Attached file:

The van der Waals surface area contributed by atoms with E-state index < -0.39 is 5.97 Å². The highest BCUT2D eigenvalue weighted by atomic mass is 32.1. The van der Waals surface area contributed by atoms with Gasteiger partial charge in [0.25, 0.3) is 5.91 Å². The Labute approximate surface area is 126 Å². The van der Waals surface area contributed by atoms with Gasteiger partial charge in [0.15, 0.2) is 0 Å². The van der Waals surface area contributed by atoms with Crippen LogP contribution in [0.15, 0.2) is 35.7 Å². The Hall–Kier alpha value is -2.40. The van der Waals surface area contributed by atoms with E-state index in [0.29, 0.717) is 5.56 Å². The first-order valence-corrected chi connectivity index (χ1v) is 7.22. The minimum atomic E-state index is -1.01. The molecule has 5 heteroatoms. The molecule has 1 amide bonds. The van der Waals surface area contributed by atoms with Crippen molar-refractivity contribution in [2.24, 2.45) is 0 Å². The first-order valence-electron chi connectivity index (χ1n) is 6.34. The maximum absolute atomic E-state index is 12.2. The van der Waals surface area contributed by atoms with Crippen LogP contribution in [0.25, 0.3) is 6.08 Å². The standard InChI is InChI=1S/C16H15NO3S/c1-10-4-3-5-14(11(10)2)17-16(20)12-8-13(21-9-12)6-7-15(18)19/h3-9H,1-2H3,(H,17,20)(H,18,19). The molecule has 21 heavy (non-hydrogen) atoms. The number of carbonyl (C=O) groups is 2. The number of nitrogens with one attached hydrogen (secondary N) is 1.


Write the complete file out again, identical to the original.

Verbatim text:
The van der Waals surface area contributed by atoms with E-state index < -0.39 is 5.97 Å². The highest BCUT2D eigenvalue weighted by atomic mass is 32.1. The van der Waals surface area contributed by atoms with Gasteiger partial charge in [0.25, 0.3) is 5.91 Å². The Labute approximate surface area is 126 Å². The van der Waals surface area contributed by atoms with Gasteiger partial charge in [0.15, 0.2) is 0 Å². The van der Waals surface area contributed by atoms with Crippen LogP contribution in [0.15, 0.2) is 35.7 Å². The Hall–Kier alpha value is -2.40. The van der Waals surface area contributed by atoms with E-state index in [0.29, 0.717) is 5.56 Å². The first-order valence-corrected chi connectivity index (χ1v) is 7.22. The minimum atomic E-state index is -1.01. The molecule has 5 heteroatoms. The molecule has 1 amide bonds. The van der Waals surface area contributed by atoms with Crippen molar-refractivity contribution in [2.24, 2.45) is 0 Å². The first-order valence-electron chi connectivity index (χ1n) is 6.34. The maximum absolute atomic E-state index is 12.2. The van der Waals surface area contributed by atoms with Crippen LogP contribution in [0.25, 0.3) is 6.08 Å². The standard InChI is InChI=1S/C16H15NO3S/c1-10-4-3-5-14(11(10)2)17-16(20)12-8-13(21-9-12)6-7-15(18)19/h3-9H,1-2H3,(H,17,20)(H,18,19). The molecule has 21 heavy (non-hydrogen) atoms. The number of carbonyl (C=O) groups is 2. The number of nitrogens with one attached hydrogen (secondary N) is 1.